* * *
For 30 years, the Boss has served the Supreme Court, and the Nation, with great distinction. As a former clerk, I’ve received from him a lifetime of advice, friendship, and inspiration. At a recent clerk reunion, we all received swag bags containing, among other items, a thin plastic bracelet inscribed with the letters WWCTD—what would Clarence Thomas do? I keep the bracelet prominently displayed in my chambers and, in my current job, I ask myself that question often.
Other posts in this symposium:
[*] Greg Katsas served as a law clerk to Justice Thomas from 1990 to 1992, both at the D.C. Circuit and at the Supreme Court. He now serves as a judge on the D.C. Circuit, in the same chambers where he had previously worked as a clerk.
 Clarence Thomas, My Grandfather’s Son 211 (2007).
 Clarence Thomas, Judge, U.S. Ct. of Appeals for the D.C. Circuit, Remarks at News Conference Announcing Judge Thomas’s Nomination to the Supreme Court (July 1, 1991); Gregory G. Katsas, Judge, U.S. Ct. of Appeals for the D.C. Circuit, Judicial Investiture (April 27, 2018).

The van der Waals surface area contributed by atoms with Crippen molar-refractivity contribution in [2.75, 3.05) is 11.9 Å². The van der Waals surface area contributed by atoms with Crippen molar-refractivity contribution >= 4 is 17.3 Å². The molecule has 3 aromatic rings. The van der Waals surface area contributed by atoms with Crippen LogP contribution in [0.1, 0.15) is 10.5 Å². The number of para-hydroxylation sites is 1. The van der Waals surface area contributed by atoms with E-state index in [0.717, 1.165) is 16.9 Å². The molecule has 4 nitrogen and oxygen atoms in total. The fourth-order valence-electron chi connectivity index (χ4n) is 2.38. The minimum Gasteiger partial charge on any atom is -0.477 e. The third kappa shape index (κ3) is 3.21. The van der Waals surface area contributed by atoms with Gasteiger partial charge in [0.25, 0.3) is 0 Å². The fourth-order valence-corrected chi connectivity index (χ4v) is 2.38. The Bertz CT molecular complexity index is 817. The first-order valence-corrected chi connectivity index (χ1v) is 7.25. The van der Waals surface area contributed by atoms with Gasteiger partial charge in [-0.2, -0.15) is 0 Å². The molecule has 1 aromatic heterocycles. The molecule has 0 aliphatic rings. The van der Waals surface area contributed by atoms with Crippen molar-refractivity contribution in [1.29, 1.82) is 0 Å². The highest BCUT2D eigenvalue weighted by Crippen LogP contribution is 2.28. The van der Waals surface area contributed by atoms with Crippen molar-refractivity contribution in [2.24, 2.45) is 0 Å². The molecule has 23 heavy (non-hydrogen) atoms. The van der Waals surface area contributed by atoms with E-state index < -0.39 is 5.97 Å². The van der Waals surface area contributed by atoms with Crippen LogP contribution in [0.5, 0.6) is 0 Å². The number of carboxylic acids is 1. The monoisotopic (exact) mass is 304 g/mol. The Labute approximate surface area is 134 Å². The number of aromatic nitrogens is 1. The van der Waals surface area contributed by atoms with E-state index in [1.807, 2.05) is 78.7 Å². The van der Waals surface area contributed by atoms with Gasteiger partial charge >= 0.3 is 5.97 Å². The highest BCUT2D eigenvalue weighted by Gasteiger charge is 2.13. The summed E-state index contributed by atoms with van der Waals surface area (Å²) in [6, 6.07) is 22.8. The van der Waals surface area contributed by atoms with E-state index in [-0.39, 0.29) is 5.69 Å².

White v. Illinois, 502 U.S. 346, 358–66 (1992) (Thomas, J., concurring in part and concurring in the judgment).
 541 U.S. 36, 51–52, 60–61 (2004) (discussing White majority and concurrence).
 United States v. Fordice, 505 U.S. 717, 745–49 (1992) (Thomas, J., concurring).
 503 U.S. 159 (1992).
 See id. at 169–80 (Thomas, J., dissenting).
 503 U.S. 1 (1992).
 See id. at 17-29 (1992) (Thomas, J., dissenting).
 504 U.S. 71 (1992).
 See id. at 102–26 (1992) (Thomas, J., dissenting).
 Jan Crawford Greenburg, Supreme Conflict 119–20 (2007).
 Id. at 117.
 505 U.S. 277 (1992).
 Id. at 283–84 (plurality opinion).
 344 U.S. 443 (1953).
 See Saffle v. Parks, 494 U.S. 484 (1990); Teague v. Lane, 489 U.S. 288 (1989).
 28 U.S.C. § 2254(d) (1988) (current version at 28 U.S.C. § 2254(d)).
 West, 505 U.S. at 285–97.
 See id. at 280.
 See id. at 297–306 (O’Connor, J., concurring in the judgment).
 See id. at 307–310 (Kennedy, J., concurring in the judgment).
 See id. at 310–16 (Souter, J., concurring in the judgment).
 See id. at 307 (White, J., concurring in the judgment).
 Pub. L. No. 104-132, 110 Stat. 1214 (codified as amended in scattered sections of the U.S. Code).
 Williams v. Taylor, 529 U.S. 362, 410–12 (2000).